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Published August 10th, 2016
Lafayette Resident Helps Remove Offensive Tattoos
Lafayette's Mark Drevno presents his book on tattoo removal. Photo Sophie Braccini

Lafayette resident Mark Drevno is fighting tattoos.
What he is advocating passionately is not the removal of the cute butterfly on your shoulder or even the dragon on your forearm; what he wants is to solve a serious social problem: the removal of antisocial or gang tattoos that are highly visible and hinder ex-convicts' ability to turn around their lives.
Drevno created the nonprofit Jails to Jobs and he has been going to prisons for years giving tools to inmates to get a job when they get out (see www.lamorindaweekly.com/archive/issue0906/Jails-to-Jobs-Lafayette-resident-helps-former-inmates-find-jobs.html).
He noticed in prison the tattoos that the detainees were displaying sometimes on their faces and hands. He talks about the teardrops that can mean that you have killed someone, the cobweb or the clock with no hands that symbolizes a very long term, the letters EWMN on someone's knuckles meaning Evil, Wicked, Mean, Nasty, and all the variations of the different gangs' marking, including the very crude three black dots typically found on the hand or around the eye and that represents a predilection for gang lifestyle.
Drevno and his teams decided to write a book on how to start a program for community based organizations to help facilitate tattoo removal. It is a free book, self-funded by Jail-to-Jobs volunteers.
"There are 225 free or low cost programs in 40 states," says Drevno pointing to the Jail to Jobs' website where all the services are listed. Of these 225 places, over 100 are in California, which means that some states have just one or two. For all the locations that are not served or underserved, Drevno decided to write the book.
Drevno cites the Los Angeles County Sheriff's Department study that says that prisoners who get their tattoos removed have a lower rate of reoffending than other prisoners. He adds that gang tattoos can cause grave harm from other gangs or even their own when you want to leave it. Some tattoos are applied in prison and some inmates make money that way.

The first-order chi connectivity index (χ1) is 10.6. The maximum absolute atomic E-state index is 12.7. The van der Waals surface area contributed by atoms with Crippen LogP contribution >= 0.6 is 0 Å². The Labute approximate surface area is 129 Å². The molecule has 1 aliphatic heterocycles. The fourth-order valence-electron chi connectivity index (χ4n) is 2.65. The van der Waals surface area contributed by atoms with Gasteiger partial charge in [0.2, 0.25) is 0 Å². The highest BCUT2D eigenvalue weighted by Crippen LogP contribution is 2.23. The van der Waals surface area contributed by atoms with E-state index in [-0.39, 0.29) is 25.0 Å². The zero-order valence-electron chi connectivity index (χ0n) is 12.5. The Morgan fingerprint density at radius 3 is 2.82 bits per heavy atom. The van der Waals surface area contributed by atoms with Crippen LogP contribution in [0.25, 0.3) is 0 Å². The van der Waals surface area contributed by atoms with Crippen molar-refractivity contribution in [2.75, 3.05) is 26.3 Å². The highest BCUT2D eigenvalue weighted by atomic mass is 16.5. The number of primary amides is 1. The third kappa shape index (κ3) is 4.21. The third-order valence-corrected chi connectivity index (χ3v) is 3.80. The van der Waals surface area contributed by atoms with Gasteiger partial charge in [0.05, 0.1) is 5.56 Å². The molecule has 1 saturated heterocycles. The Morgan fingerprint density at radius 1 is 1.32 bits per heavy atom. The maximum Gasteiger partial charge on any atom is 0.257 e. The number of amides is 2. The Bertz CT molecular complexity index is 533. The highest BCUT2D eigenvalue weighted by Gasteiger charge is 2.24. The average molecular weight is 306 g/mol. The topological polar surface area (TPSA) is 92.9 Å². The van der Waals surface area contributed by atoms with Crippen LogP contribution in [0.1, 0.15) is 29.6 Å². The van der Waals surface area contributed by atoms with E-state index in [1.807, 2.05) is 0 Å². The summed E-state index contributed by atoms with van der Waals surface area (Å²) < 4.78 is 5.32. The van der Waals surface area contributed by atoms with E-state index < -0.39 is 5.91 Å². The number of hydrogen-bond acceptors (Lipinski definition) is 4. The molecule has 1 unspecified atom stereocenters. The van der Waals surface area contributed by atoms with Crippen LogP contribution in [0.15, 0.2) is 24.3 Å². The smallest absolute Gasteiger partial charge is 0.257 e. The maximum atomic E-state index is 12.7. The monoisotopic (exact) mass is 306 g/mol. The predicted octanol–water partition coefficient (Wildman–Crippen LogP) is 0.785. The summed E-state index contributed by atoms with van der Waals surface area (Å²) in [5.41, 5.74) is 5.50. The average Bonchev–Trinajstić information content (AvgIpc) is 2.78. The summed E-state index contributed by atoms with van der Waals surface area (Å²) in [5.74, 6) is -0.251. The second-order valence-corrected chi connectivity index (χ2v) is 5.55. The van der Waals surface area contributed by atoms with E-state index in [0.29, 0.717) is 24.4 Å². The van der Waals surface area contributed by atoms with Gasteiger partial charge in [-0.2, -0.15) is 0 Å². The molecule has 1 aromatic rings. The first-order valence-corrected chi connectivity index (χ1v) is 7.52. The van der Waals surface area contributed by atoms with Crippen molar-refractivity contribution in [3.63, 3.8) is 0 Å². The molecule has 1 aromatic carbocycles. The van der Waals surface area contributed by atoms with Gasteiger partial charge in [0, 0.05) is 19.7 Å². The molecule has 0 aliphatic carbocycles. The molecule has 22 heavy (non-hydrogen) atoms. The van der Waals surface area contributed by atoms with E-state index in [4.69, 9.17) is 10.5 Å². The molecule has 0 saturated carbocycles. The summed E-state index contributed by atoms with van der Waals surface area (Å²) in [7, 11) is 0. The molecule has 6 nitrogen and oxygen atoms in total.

Knowing that this will create a problem later in life, one could wonder why prisoners would go an extra mile to label themselves and look intimidating. Drevno cites Rev. Gregory Boyle, founder of Homeboy Industries, who says that prisoners suffer from either trauma, despair, mental illness or all of the above.
"People are looking for connection and ultimately love," says Drevno, "and they try to find that connection through their gangs." But when they come out, they want to remove their tattoos.
Homeboy Industries in L.A. provides services to formerly gang-involved and previously incarcerated men and women; it is the largest gang intervention in the world. It has four laser tattoo removal devices and 34 volunteer doctors. "Last year they removed 43,000 tattoos," says Drevno.
Testimonies from former inmates found in Drevno's book show people who were finally able to cut the ties with their old lifestyle and start anew.
One of the main issues former inmates face is that it is expensive to remove tattoos and that there are areas in the nation that have little or no low-cost tattoo removal services for the former incarcerated population.
"The rule of thumb is that you take what it cost you to have the tattoo made and you add a zero, and that will be your cost to remove it," explains Drevno. And it is a long process of two to 15 and more sessions with six to eight weeks between sessions.
"We interviewed existing successful programs for their best practices and developed case studies from these interviews," he says. The book is not for medical professionals, but for community-based organizations, showing them who to contact, how to get organized. "It makes it very simple," he says.
Drevno and his team have also started creating a database of dermatologists in the states where there is no program and will email them the press release about the book asking them if they would volunteer. "Once we have identified those service providers, we will contact the organizations in their community that will sponsor the program (and will receive the book)," says Drevno. Jails to Jobs totals four volunteers and could use more.
Drevno says that tattoo removal is not only good to find a job, "It also helps to cleanse the soul," he says, referring to people who testified that removing the gang or prison tattoos was like a baptism.
"And it saves taxpayer money as it cuts down on the recidivism," he adds.
To support Jails to Jobs go to www.jailstojobs.org.

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